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Perspective of reporter Haas on Pousima Afeaki
Historical milestones
Pacific Citizens:
Lifting our game
List of oral archives
Career of a Parliamentarian
Coping with the depression
Putting things together in Ha’apai
Gifting fish in Ha’apai
Export bananas to NZ through the Produce board
Organising people to produce bananas
Respecting commoners
Respecting Queen Salote
Expanding secondary education options
Expanding education options
Andrew Afeaki arrives for education in NZ
Early Tongans at Victoria University of Wellington
King Dick, the British and Tonga
Closeness of annexation
Queen Salote and New Zealand
Maori and Tongan leaders contact
Lawyer into Parliament
Previous generation also in Parliament
Leader of the opposition, Pousima Afeaki
Working through government marketing then and private sector now
Son's perspective on a giant of a man Pousima Afeaki
Andrew Afeaki’ s hopes for his time
Lifiting our game - 2003



Social Studies Level 2 Social Organisation:




Export bananas to NZ through the Produce board

DecisionMaker sound:

Click here to listen to this oral archive

Andrew Afeaki says:
About 1942-45 the government monopolised copra trade, set up the Copra board, the only ones allowed to export copra. That killed off the private traders of copra. The board bought the copra and sold it overseas. The Japanese Banno firm had gone by then, but there were other traders including Morris Hedstrom and Burns Philip.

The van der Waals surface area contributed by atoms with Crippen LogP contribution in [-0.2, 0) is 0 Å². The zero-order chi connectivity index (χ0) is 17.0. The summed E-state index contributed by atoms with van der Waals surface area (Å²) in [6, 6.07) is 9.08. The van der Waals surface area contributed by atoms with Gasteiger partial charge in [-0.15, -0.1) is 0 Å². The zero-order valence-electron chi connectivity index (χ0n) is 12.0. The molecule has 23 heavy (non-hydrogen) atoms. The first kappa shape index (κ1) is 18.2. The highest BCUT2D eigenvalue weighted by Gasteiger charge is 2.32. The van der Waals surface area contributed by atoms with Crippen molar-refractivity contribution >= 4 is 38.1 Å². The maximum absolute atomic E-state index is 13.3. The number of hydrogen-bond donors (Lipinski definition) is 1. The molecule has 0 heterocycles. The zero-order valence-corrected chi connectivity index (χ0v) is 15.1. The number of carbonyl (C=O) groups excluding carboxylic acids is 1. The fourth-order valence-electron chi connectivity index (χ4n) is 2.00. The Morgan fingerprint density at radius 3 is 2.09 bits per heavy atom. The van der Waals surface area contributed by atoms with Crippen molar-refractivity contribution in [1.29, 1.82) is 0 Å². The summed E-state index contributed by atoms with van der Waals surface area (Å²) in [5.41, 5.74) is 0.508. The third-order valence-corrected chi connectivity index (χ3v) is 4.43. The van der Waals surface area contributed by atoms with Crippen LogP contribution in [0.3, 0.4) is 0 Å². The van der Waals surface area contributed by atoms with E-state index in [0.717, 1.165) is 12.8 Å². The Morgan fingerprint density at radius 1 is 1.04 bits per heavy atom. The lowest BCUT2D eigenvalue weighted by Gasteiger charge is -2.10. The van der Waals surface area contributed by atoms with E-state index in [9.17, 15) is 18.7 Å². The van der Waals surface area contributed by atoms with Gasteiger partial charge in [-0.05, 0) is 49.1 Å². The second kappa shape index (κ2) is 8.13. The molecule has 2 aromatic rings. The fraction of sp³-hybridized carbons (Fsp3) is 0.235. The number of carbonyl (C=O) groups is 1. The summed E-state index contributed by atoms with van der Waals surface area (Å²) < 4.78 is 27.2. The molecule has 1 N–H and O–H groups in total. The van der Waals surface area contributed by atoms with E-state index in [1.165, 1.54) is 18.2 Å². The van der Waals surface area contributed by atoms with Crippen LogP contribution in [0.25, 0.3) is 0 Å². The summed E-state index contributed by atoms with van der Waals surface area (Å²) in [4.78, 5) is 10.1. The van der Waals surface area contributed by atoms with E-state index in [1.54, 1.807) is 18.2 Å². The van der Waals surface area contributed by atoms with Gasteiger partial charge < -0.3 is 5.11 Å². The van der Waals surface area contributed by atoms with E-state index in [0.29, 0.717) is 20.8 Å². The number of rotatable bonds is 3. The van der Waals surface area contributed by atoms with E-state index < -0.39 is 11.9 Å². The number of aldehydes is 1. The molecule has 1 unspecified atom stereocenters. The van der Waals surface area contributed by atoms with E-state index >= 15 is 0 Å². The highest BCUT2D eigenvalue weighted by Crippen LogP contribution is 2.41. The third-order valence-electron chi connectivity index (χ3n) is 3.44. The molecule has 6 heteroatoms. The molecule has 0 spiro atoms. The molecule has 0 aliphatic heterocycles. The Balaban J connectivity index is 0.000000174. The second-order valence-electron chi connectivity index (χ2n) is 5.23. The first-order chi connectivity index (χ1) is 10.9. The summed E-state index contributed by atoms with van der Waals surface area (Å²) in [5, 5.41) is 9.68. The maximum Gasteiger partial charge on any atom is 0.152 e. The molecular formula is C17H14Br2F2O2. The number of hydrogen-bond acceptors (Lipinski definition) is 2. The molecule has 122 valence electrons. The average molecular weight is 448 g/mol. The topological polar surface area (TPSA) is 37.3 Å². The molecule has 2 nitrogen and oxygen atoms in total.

In the early 50s they set up produce boards to handle products such as bananas and pineapples, water melon and tomatoes. All those that were not copra set up under a different authority. They were the only people allowed to export them. But Tonga's government produced a marketing vehicle, a mechanism for people to grow and export bananas, tomatoes and water melons to New Zealand.

Next, Organising people to produce bananas


Tongan tomatoesold locally in local markets

Source: Anthony Haas personal collection. Photo by Marti Friedlander 1978 during the visit she and Anthony Haas made together to Tonga.

Tonga has tried a number of ways to get its produce to market.


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